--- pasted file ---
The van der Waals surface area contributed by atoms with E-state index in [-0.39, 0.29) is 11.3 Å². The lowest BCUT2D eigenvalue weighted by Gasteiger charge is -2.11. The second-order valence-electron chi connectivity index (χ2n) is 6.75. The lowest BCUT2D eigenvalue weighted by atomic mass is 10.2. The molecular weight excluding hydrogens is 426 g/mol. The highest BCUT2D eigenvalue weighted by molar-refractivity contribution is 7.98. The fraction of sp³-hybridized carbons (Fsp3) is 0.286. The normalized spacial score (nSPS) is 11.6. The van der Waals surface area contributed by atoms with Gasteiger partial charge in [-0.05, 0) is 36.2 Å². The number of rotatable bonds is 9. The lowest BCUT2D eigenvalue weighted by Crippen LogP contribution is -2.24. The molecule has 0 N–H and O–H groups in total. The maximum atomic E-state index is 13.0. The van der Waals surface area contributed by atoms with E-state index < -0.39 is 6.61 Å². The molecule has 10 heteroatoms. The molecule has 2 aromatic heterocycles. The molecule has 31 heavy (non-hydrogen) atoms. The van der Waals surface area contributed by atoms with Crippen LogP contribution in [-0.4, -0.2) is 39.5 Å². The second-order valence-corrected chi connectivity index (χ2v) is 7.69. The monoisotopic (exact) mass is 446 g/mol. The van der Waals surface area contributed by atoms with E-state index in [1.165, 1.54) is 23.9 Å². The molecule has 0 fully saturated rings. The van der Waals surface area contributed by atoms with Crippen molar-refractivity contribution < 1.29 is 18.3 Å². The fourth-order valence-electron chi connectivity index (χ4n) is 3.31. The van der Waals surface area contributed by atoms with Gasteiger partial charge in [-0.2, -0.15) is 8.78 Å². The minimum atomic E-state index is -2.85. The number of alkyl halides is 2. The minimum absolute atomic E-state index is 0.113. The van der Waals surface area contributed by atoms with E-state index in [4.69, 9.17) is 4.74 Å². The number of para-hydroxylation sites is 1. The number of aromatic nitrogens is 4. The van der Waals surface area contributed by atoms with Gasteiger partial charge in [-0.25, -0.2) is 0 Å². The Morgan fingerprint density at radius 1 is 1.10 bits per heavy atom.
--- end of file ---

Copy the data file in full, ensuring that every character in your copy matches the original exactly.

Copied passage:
The van der Waals surface area contributed by atoms with E-state index in [-0.39, 0.29) is 11.3 Å². The lowest BCUT2D eigenvalue weighted by Gasteiger charge is -2.11. The second-order valence-electron chi connectivity index (χ2n) is 6.75. The lowest BCUT2D eigenvalue weighted by atomic mass is 10.2. The molecular weight excluding hydrogens is 426 g/mol. The highest BCUT2D eigenvalue weighted by molar-refractivity contribution is 7.98. The fraction of sp³-hybridized carbons (Fsp3) is 0.286. The normalized spacial score (nSPS) is 11.6. The van der Waals surface area contributed by atoms with Gasteiger partial charge in [-0.05, 0) is 36.2 Å². The number of rotatable bonds is 9. The lowest BCUT2D eigenvalue weighted by Crippen LogP contribution is -2.24. The molecule has 0 N–H and O–H groups in total. The maximum atomic E-state index is 13.0. The van der Waals surface area contributed by atoms with E-state index < -0.39 is 6.61 Å². The molecule has 10 heteroatoms. The molecule has 2 aromatic heterocycles. The molecule has 31 heavy (non-hydrogen) atoms. The van der Waals surface area contributed by atoms with Crippen LogP contribution in [-0.4, -0.2) is 39.5 Å². The second-order valence-corrected chi connectivity index (χ2v) is 7.69. The monoisotopic (exact) mass is 446 g/mol. The van der Waals surface area contributed by atoms with E-state index in [1.165, 1.54) is 23.9 Å². The molecule has 0 fully saturated rings. The van der Waals surface area contributed by atoms with Crippen molar-refractivity contribution < 1.29 is 18.3 Å². The fourth-order valence-electron chi connectivity index (χ4n) is 3.31. The van der Waals surface area contributed by atoms with Gasteiger partial charge in [-0.2, -0.15) is 8.78 Å². The minimum atomic E-state index is -2.85. The number of alkyl halides is 2. The minimum absolute atomic E-state index is 0.113. The van der Waals surface area contributed by atoms with E-state index in [4.69, 9.17) is 4.74 Å². The number of para-hydroxylation sites is 1. The number of aromatic nitrogens is 4. The van der Waals surface area contributed by atoms with Gasteiger partial charge in [-0.25, -0.2) is 0 Å². The Morgan fingerprint density at radius 1 is 1.10 bits per heavy atom.